To have your work considered for this unique collaboration, please carefully review each press's acquiring statements and submission guidelines. Each publishing partner brings a special foci and expertise in Native American and Indigenous studies to the books that they publish. Submission guidelines vary among presses.
The University of Arizona Press is acquiring works in the areas of ethnohistory, contemporary issues such as Indigenous rights and resource management, language revitalization, ethnoecology, collaborative archaeology, ethnography, gender studies, literature, and the arts.
The University of Minnesota Press is interested in acquiring and publishing interdisciplinary Native and Indigenous studies works arising out of anthropology, sociology, political science, and literary and cultural studies, with a special emphasis on global Indigenous cultures.
The University of North Carolina Press seeks to publish innovative, interdisciplinary scholarship on Indigenous history, culture, law and policy; traditions of expression and performance in literatures, music, media, and the arts; material culture; Indigenous religion; and Indigenous environmental studies. We are also keenly interested in recent and contemporary histories of activism for and expressions of Indigenous political, economic, and cultural sovereignty.
The Oregon State University Press acquires and publishes works in history, culture, language, and cultural resource management throughout the Pacific Northwest, the Pacific Islands, and the Pacific Rim. Additional publishing foci include Native American and Indigenous perspectives on the cultural, social, and/or physical impacts of climate change, natural resource management, agriculture and food, geography and cartography, environmental matters, and practice and representation in the arts.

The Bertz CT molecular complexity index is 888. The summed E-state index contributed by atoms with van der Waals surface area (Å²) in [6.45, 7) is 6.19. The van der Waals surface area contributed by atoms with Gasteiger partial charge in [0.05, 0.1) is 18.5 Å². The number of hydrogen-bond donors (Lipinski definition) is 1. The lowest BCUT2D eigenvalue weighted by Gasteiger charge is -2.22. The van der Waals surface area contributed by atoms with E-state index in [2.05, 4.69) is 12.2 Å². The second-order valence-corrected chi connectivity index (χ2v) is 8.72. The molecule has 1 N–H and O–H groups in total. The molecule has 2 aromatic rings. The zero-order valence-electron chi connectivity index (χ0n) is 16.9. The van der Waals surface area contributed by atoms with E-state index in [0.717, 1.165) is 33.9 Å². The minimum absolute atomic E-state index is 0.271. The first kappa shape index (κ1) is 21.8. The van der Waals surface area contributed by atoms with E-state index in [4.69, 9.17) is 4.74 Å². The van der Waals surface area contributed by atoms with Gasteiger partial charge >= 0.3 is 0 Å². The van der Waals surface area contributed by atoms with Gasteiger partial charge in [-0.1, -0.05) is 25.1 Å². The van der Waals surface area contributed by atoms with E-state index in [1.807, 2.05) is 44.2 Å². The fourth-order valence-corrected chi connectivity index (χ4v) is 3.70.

Latin American Studies Association International Congress
May 29th - June 1st, 2013
The conference theme, "Towards a New Social Contract?," will explore inequality in Latin America. In the first decade of the 21st century, income inequality has gone down in a substantial number of Latin American countries. This is the first time that inequality has declined on such a broad scale since we have had reasonably reliable data on income distribution. Beginning in the 1990s educational reforms have expanded the percentage of the population with secondary and tertiary education. The governments of the left that came to power after 2000 implemented a number of other reforms to improve life chances for the underprivileged, such as increases in the minimum wage, social assistance programs, and health care coverage. Are these trends likely to continue, or are they conjunctural and easily subject to reversal once economic growth rates decline?
Native American and Indigenous Studies Association
June 13th - June 15th, 2013
The NAISA Council invites scholars working in Native American and
Indigenous Studies to submit proposals for: Individual papers, panel sessions, roundtables, or film screenings. All persons working in Native American and Indigenous Studies are invited and encouraged to apply. Proposals are welcome from faculty and students in colleges, universities, and tribal colleges; from community-based scholars and elders; and from professionals working in the field.